Vacancy: Research Assistant in Memory Clinic Image Computing

Apply Here (closing date: 23 May 2021)

I have a vacancy for a post-Masters / pre-PhD level person interested in medical image (MRI) data wrangling and analysis, including computational modelling of neurological diseases like Alzheimer’s and Lewy Body Disease.

One important goal for the project is to use existing computational methods (from the POND group) to build a differential diagnosis tool for dementias, Specifically Alzheimer’s Disease vs Lewy body Dementia.

This is exciting for two reasons in particular: we are looking at real world data from individuals in the prodromal stage of dementia.

If you’re not quite ready for a PhD and are interested in medical image computing, this could be the role for you. The ideal candidate would have a background in computer science, physics, maths, medical image computing, or a related field.

NISOx talks

I was invited to present today to the NeuroImaging Statistics Oxford (NISOx) reading group of Prof Thomas Nichols at the Oxford Big Data Institute.

I ended up giving two talks after my first talk (on TADPOLE Challenge) generated some interest in the event-based model!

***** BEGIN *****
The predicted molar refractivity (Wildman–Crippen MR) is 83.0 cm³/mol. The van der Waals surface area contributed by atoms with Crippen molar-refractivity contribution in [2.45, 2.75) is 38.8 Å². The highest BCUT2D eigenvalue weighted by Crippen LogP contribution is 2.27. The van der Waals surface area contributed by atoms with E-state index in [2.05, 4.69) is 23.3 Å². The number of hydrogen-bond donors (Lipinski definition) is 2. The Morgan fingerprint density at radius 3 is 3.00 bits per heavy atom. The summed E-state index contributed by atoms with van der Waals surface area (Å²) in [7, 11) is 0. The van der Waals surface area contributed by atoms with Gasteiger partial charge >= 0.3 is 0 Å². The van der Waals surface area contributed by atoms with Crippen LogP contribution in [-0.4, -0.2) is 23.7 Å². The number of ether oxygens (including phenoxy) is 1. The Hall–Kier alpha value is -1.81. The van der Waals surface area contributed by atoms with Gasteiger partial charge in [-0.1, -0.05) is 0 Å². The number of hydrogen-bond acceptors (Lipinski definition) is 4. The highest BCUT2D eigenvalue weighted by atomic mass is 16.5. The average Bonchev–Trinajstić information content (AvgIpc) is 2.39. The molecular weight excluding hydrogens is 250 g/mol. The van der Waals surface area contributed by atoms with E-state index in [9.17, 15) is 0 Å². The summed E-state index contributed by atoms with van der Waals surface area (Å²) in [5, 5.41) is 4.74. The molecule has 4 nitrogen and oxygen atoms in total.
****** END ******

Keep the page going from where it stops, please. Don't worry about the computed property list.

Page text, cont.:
Here are the slides:

Rosetrees Interdisciplinary workshop on neurodegenerative diseases of the brain

Many thanks to the organisers of the Rosetrees interdisciplinary workshop on neurodegenerative diseases of the brain yesterday (10 Feb, via Zoom).

I had a great time presenting my talk and discussing the physics of life, plus our work on disease progression modelling in the UCL POND group.

My slides are here:
Top-down and Bottom-up models of neurodegenerative disease progression

The recording of my talk is up on YouTube:
https://youtu.be/JdplymQmoHo?t=8177.

CompAge 2020

Here’s my poster:

http://neiloxtoby.com/work/wp-content/uploads/2020/09/35_Oxtoby.pdf

AAIC 2020 presentations

Here are my presentations from AAIC 2020:

MRC-ULHA Zoom Seminar

Thanks to folks in the UCL MRC Unit for Lifelong Health and Ageing (and colleagues beyond) for hosting me for a Zoom seminar today (13 May 2020).

I very much appreciate the questions, discussion, and enthusiasm for my research.

Special thanks to Sarah-Naomi James for inviting me!

Here are the slides: neiloxtoby.com/work/20200513-mrc_unit-seminar-lores

CMIC seminar

Thanks to colleagues in the UCL Centre for Medical Image Computing (CMIC) and Dementia Research Centre for turning out in force yesterday for my CMIC seminar (15 January 2020).

Looking forward to following up with new results as they come in now that my UKRI Future Leaders Fellowship has started!

Here are the slides: neiloxtoby.com/work/20200115-cmic_seminar

Talk at the UK DRI (UCL)

Thanks to Marc Busche for the invitation, I gave a talk at the UK Dementia Research Institute at UCL on 31 October. Looking forward to following up with all the new leads for possible collaborations.

Here are the slides: neiloxtoby.com/work/20191031-ukdri-d3pm_for_trials

UCL postdoc job

Want to work with me on computational modelling of neurological disease progression like Alzheimer’s, multiple sclerosis, and prion diseases?

We also model normal ageing, and collaborate with teams working on neurodevelopment in infants and children.